Released in 1973, Coffy is very much of a film of the feminist movement because it is the first, if I’m not mistaken, film of the era to feature a lone female character rising to power by defeating the patriarchy within a male-dominated field. Though it’s widely considered to be one of the originators of the blaxploitation film genre, and it can certainly be determined that way, I think it fits in with more of the ideals of the feminist movement because of the reasons behind her actions - her little sister having her life ruined and physically damaged by a masculine industry and her mission to prevent other girls in the future from being affected, is a very womanly mission.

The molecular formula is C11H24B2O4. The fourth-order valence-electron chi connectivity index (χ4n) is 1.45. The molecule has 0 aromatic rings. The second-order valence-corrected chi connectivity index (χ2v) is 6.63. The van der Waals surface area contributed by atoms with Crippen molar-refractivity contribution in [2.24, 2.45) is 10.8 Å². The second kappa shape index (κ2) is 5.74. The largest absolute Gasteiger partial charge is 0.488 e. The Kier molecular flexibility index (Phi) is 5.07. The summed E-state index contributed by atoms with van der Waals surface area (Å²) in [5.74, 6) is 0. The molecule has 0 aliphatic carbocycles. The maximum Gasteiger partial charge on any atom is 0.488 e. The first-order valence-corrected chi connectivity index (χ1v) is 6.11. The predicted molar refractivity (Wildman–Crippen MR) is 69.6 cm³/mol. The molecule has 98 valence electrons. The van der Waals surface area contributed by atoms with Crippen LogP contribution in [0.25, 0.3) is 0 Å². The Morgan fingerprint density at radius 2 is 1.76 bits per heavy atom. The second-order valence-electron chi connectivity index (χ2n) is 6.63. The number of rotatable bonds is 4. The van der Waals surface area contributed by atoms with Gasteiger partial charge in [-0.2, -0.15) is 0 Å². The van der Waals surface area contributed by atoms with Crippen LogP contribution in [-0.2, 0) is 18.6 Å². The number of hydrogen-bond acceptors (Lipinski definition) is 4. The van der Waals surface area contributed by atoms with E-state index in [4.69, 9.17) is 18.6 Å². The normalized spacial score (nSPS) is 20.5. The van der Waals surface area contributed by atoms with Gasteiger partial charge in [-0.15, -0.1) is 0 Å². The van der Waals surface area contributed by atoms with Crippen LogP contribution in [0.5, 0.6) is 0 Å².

However, there is one major flaw within the narrative structure that largely contradicts the feminist reading of the film - Coffy never asks for or takes support from other women. Her lone wolf status is empowering for her as a singular character, but if we were to look at the film’s overall structure and gage who she actually fights with throughout the entire film, it’s the women who are the dominating force. She may kill the men, but she fights with the women - women who are jealous of her presence around their drug pusher boy friends and, in one particular sequence, literally pour a bloody alcoholic drink all over Coffy’s white dress and expose her breasts by tearing off the straps. And, while, Coffy does fight back and tear off an equal amount or more of their clothing in a spectacular ten-minute catfight during a party scene, she never tries to recruit them for her mission. There’s no sense of a feminine community within this particular Jack Hill universe.